NEW TESTAMENT CONTEXTUAL COMMENTARY
By Dr. Robert R Seyda
FIRST EPISTLE OF JOHN
CHAPTER FOUR (Lesson LVI) 04/06/22
4:8 If a person isn’t loving and kind, it shows that they don’t know God – for God is love.
John Morlais Jones (1843-1905) states that God’s agápe-love makes believing possible. It would be impossible to think if we did not know that “God is love.” Most people accept the Bible as a marvelous, historical book full of psalms and proverbs. But when you speak of the Cross, of the “Lamb of God,” upon whom the world’s sins laid, of eternal punishment if His offer of grace is not accepted, people begin to hesitate and stammer. “No, no; that is incredible; that can never be,” they say. But the agápe-love of God makes every item of the Anointed One’s story believable. We have all seen the miracles that love works. The Cross will be forever the symbol of love’s perfect triumph, not shame, humiliation, grief, and embarrassment. It was love that did it. “God’s agápe-love” for a lost and dying world full of hopeless, hostile sinners. And then we have difficulty loving our neighbors or fellow believers!
Clement Clemance (1845-1886) says the Apostle John once again varies his thinking. Instead of “Love is of God,  we have “God is Love” – a far deeper thought; and instead of “knows not God,” we “never knew God.” A person not loving their spiritual brother or sister shows that in no real sense have they ever in the past known God; they are of the world,  not of God. We must beware of watering down “God is Love” to “God is loving,” or even “God not only loves you, but He’s also in love with you.” Love is not merely a Godly attribute; it is His very nature. As “God as Light” sums up “being of God” on the knowledge side, so “God is Love” adds up the same on the moral side. Only when we apply this strong meaning to the statement does John’s argument hold, that “they that don’t know love don’t know God.”
Aaron M. Hills (1848-1911) addressed that redemption and salvation are gifts of God’s agápe-love tells us that the Scriptures point out that there are two sorts of spiritual love: One Created, the other Uncreated. Love uncreated is God Himself, and the Third Person in the Trinity, the Holy Spirit. As the Apostle John says, “God is love.” That is the Holy Spirit. Love created is the affection of the soul produced by the Holy Spirit out of sight and with the knowledge that God stirred it up and placed it in the heart. This agápe-love is created, for the Holy Spirit makes it. Agápe-love is not God, for it is made: but it is the love of the soul felt by the sight of Jesus and came alive in Him.
Now, says Hills, may you see that created love is not the cause why a soul comes into the spiritual Light of Jesus. And some may think that they could love God so fervently, as it were by their strength, that they might be worthy to know Him spiritually. No, it is not so, but love uncreated, God Himself, is the cause for gaining this knowledge. A blind wretched soul is so far from the clear knowing and the blessed feeling of His agápe-love, through sin and frailty of its human nature, that it could never exist were not for the infinite greatness of God’s agápe-love. But because He loves us so much, He gives us His agápe-love, the Holy Spirit. He is both the giver and the gift, and makes us then by that gift to know and love Him.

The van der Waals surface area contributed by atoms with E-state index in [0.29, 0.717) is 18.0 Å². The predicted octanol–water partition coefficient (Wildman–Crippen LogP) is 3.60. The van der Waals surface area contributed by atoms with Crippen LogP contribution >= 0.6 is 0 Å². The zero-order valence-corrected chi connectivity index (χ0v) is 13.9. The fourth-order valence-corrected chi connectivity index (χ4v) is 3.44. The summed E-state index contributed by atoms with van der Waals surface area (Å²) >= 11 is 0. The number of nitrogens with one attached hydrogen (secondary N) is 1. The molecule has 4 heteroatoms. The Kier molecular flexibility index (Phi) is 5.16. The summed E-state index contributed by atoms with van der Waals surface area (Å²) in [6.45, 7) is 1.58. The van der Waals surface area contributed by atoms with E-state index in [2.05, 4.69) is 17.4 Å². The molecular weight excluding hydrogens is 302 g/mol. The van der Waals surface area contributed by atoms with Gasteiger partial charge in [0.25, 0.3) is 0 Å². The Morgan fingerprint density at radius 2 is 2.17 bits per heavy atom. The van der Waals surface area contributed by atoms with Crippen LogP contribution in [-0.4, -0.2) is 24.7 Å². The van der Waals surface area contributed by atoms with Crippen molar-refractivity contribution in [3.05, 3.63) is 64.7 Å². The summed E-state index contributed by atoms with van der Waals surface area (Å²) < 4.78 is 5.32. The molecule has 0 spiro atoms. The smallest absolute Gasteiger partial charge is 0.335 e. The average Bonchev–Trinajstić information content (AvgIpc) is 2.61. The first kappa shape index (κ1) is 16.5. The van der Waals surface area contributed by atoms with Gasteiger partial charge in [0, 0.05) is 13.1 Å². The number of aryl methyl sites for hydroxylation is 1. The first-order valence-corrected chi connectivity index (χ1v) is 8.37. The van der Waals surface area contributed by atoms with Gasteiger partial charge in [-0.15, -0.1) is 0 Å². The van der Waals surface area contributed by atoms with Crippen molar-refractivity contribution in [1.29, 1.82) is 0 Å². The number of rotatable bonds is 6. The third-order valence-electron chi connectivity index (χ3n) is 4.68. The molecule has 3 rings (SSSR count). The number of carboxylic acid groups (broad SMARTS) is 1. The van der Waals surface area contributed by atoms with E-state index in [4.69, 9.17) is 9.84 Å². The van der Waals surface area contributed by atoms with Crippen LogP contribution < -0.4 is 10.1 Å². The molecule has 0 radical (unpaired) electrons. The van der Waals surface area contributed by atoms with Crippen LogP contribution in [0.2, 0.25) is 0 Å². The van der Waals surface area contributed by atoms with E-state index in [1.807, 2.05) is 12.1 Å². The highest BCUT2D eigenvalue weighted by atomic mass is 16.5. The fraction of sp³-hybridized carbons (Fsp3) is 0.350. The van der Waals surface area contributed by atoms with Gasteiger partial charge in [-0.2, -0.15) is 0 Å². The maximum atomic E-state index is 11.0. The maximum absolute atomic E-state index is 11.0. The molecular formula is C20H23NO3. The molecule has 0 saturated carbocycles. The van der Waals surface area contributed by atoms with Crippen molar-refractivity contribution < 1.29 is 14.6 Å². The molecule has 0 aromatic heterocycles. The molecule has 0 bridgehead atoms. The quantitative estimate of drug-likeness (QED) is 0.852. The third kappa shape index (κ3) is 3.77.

James B. Morgan (1850-1942) says that “speaking the truth in love” is the Final Covenant’s rule for the Christian. God’s uncompromising faithfulness is not inconsistent with His extraordinary tenderness. Our Lord is known as “the faithful and true witness,” yet He was the embodiment of love. He spoke more plainly and severely, yet more affectionately, than any other public teacher. In these traits of character, the Apostle John, most resembles Him. And we do not need to go beyond the passage before us, says Morgan. Two duties, implying severity, are joined in verses seven and eight. First, he calls upon the members of the Church to exercise a strict vigilance over the faithfulness of its ministers, charging them to “try the Spirits.” Then he demands that they will be no less rigorous in judging themselves, whether they are profitable hearers of the word. They should determine whether they are guided by “the spirit of truth, or the spirit of error.” But having thus faithfully called them to these urgent duties, John returns to his favorite theme of love, on which he had been previously speaking. He pours out the tender address of the text, “Beloved, let us love one another; for love is of God and everyone that loves are born of God and knows God. Those that do not love do not know God, for God is love.”
Morgan asks: “Is this the Christian’s model?” Yes. “They know God who is born of God.” What manner of conversation then must this blessed individual exhibit? They are “of God,” created by Him, dependent on Him, who is Love.” They are “born of God,” born anew by the grace of His Spirit – who is love. “They know God,” are acquainted with Him as a friend, live in communion with Him – who is love. What must they be? The ray of light that radiates from the sun is light. The beam of love that sparkles from the eye is love. Any child of God, a companion of His Son, and the temple of His Spirit must also love as He loves. Oh! How natural for such a one to say – “Beloved, let us love one another; love is of God, and everyone who loves is born and knows God.” They that don’t love don’t know God: for God is Love.
William Sinclair (1850-1917) says that this may be considered the central portion of the second half of the Apostle John’s First Epistle. Nothing could be more significant than his teaching. Here many trains of thought which have occurred before are gathered together in one grand treatise on love, divine and human – the complement of the thirteenth chapter of the Apostle Paul’s First Epistle to the Corinthians.